Memory and epilepsy in nonhuman animals

Pierre-Pascal J. Lenck-Santini and Gregory L. Holmes

in Epilepsy and Memory

Published in print June 2012 | ISBN: 9780199580286
Published online September 2012 | e-ISBN: 9780191739408 | DOI:
Memory and epilepsy in nonhuman animals

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This chapter reviews neurophysiological studies of the effects of seizures on cognition in nonhuman animals. Animal models have contributed extensively to our understanding of the consequences of both status epilepticus and recurrent seizures on cognitive abilities. Animal studies allow the investigator to control many variables including age, seizure duration, number and frequency of seizures, and therapy. While a variety of animals have been used, the preponderance of the research on seizure-related effects on memory has been confined to rodents. While the prefrontal cortex is primarily responsible for working memory and the hippocampus is critical for reference memory, both effective working and reference memory are dependent upon the interplay between these structures. The majority of studies have demonstrated that either prolonged or frequent seizures result in a variety of cognitive deficits, including memory impairment. These studies have paralleled human studies and have provided insight into the pathological mechanisms responsible for seizure-induced cognitive deficits. While there are limitations to how much results from animal studies can be extrapolated to humans, biological changes responsible for these deficits are likely to play a role in the cognitive co-morbidities seen in humans with epilepsy.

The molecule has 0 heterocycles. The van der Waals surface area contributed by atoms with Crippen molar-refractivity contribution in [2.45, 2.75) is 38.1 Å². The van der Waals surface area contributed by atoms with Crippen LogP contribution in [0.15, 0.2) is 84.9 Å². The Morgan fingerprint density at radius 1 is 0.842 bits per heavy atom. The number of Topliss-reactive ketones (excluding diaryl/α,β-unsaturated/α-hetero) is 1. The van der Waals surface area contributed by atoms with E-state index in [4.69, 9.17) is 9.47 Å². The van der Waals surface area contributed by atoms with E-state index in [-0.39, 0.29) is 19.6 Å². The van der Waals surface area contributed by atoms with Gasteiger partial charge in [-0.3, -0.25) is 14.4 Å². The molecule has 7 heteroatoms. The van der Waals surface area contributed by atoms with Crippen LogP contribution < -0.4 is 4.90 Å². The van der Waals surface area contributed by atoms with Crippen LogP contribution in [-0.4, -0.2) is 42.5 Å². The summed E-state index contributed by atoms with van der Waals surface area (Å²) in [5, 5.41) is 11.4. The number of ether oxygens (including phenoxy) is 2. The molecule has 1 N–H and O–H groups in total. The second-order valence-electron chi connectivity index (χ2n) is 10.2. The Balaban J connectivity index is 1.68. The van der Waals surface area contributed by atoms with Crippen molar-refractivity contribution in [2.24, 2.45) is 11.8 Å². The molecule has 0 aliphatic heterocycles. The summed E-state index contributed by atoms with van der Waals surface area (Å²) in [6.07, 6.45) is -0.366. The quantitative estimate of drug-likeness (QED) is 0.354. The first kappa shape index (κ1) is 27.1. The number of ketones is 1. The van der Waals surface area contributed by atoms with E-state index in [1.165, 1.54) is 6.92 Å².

Keywords: seizures; animal models; status epilepticus; rodents; cognitive deficits; memory impairment

Chapter.  9735 words.  Illustrated.

Subjects: Neuroscience

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